Thursday, July 18, 2024
General Agriculture

5 Types of Produce Packages and Packing Techniques

In this article, we will be looking at the different types of produce packages and packing techniques available. The following are the different types of produce packages and packing techniques available, they include;

1. Controlled and Modified Atmospheric Packaging (CAP and MAP)

5 Types of Produce Packages and Packing Techniques

The normal composition of air is 78% Nitrogen (N), 21% Oxygen (O2), 0.03% Carbon dioxide (CO2) and traces of other noble gases.

Modified atmosphere packaging is the method for extending the shelf-life of perishable and semi-perishable food products by altering the relative proportions of atmospheric gases that surround the produce.

Although the terms Controlled Atmosphere (CA) and Modified Atmosphere (MA) are often used interchangeably a precise difference exists between these two terms.

2. Controlled Atmosphere (CA)

This refers to a storage atmosphere that is different from the normal atmosphere in its composition, wherein the component gases are precisely adjusted to specific concentrations and maintained throughout the storage and distribution of the perishable foods.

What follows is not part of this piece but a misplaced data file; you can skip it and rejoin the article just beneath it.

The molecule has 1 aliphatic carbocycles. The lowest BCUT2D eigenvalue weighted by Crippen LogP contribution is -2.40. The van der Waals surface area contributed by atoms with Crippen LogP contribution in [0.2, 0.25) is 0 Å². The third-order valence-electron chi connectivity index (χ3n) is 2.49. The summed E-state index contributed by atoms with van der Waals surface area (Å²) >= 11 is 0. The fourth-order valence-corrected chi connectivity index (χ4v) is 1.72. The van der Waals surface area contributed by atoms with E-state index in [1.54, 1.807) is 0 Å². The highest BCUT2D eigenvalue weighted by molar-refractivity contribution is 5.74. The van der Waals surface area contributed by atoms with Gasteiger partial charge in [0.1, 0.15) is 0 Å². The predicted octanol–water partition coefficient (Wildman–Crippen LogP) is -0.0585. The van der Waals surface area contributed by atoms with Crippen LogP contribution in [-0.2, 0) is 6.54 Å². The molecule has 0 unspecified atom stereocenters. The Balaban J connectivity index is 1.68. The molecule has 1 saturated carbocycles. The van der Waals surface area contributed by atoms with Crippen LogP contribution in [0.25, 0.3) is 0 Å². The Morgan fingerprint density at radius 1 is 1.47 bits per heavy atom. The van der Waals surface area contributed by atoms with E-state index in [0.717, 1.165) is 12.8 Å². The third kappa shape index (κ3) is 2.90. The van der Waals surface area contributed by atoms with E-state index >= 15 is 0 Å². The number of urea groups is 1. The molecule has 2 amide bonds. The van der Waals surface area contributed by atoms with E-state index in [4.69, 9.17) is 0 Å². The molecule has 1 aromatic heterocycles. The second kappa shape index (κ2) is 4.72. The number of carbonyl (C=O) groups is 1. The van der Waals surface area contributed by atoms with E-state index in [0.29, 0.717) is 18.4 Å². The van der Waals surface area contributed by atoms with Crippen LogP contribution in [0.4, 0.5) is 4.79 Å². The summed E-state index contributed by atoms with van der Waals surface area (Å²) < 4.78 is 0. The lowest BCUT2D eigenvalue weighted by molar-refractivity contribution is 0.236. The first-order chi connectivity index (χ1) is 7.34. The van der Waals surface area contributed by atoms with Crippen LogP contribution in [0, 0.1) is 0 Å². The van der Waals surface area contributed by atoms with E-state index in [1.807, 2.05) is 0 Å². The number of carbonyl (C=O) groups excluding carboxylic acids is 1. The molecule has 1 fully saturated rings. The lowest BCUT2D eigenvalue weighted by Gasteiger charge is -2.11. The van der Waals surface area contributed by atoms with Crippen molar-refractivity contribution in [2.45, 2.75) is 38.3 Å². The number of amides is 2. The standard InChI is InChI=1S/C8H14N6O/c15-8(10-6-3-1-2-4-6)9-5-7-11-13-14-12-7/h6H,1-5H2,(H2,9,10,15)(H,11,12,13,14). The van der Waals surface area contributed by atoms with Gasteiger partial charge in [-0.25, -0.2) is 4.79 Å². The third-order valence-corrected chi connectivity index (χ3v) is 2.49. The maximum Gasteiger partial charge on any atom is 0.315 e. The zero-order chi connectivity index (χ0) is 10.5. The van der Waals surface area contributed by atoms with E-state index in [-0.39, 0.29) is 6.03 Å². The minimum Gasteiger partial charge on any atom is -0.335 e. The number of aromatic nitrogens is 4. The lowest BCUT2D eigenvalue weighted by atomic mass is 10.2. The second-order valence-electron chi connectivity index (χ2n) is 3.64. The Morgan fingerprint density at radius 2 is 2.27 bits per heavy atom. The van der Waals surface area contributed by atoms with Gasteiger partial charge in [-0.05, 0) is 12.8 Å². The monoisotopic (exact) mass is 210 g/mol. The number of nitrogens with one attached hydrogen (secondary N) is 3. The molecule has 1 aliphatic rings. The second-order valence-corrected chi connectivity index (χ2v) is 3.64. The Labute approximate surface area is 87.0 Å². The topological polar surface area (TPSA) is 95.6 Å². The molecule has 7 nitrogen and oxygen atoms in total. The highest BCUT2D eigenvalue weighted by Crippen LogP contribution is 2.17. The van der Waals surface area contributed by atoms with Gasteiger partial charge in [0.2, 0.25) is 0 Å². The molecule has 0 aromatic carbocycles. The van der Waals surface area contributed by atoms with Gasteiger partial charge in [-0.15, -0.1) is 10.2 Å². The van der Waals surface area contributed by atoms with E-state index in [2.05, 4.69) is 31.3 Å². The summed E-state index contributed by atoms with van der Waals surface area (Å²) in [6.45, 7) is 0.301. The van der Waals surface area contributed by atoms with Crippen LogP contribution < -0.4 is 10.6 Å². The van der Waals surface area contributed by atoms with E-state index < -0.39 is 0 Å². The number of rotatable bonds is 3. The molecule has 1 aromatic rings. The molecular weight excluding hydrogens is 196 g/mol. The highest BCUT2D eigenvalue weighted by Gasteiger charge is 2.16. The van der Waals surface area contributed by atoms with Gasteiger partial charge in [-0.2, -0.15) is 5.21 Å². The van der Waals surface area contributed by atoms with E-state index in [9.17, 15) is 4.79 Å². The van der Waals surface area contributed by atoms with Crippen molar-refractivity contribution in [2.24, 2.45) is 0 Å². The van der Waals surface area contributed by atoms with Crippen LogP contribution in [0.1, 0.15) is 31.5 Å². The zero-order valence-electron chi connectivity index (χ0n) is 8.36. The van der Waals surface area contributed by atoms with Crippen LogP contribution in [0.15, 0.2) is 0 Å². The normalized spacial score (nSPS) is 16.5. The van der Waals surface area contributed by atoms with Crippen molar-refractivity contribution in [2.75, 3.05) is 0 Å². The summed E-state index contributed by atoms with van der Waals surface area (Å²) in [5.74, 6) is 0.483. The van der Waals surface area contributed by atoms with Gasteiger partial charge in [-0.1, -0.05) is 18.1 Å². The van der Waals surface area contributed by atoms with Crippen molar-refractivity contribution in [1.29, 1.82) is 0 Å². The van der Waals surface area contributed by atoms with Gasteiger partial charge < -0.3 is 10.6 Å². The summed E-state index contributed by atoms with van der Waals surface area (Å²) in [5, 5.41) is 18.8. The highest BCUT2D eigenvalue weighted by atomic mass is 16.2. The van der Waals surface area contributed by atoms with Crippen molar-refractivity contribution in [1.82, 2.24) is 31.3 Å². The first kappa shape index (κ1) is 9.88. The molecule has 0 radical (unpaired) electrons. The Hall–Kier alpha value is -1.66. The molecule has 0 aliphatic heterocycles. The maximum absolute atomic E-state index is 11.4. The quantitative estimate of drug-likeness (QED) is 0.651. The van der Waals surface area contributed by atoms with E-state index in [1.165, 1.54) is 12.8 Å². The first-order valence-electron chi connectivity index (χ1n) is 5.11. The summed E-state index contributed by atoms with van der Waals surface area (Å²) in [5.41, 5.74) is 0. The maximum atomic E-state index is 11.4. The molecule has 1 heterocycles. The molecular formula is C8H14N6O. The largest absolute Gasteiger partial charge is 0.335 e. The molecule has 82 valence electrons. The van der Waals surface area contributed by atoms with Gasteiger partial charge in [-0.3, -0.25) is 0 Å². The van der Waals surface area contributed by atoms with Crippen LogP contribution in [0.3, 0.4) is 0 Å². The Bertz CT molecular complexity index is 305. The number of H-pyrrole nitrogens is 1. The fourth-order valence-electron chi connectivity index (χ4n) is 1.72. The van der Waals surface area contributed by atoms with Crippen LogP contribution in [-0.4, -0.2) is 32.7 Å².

Controlled atmosphere relies on the continuous measurement of the composition of the storage atmosphere and injection of the appropriate gases or gas mixtures into it, if and when needed.

Hence, the system requires sophisticated instruments to monitor the gas levels and is therefore practical only for refrigerated bulk storage or shipment of commodities in large containers.

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If the composition of atmosphere in CA system is not closely controlled or if the storage atmosphere is accidentally modified, potential benefit can turn into actual disaster.

The degree of susceptibility to injury and the specific symptoms vary, not only between cultivars, but even between growing areas for the same cultivars and between years for a given location.

With tomatoes, excessively low O2 or high CO2 prevents proper ripening even after removal of the fruit to air, and CA enhances the danger of chilling injury.

The differences between beneficial and harmful concentrations of oxygen and carbon dioxide for each kind of produce are relatively small, so great care must be taken when using these technologies.

3. Modified Atmospheric Packaging (MAP)

5 Types of Produce Packages and Packing Techniques

Unlike CAPs, there is no means to control precisely the atmospheric components at a specific concentration in MAP once a package has been hermetically sealed.

Modified atmosphere conditions are created inside the packages by the commodity itself and / or by active modification.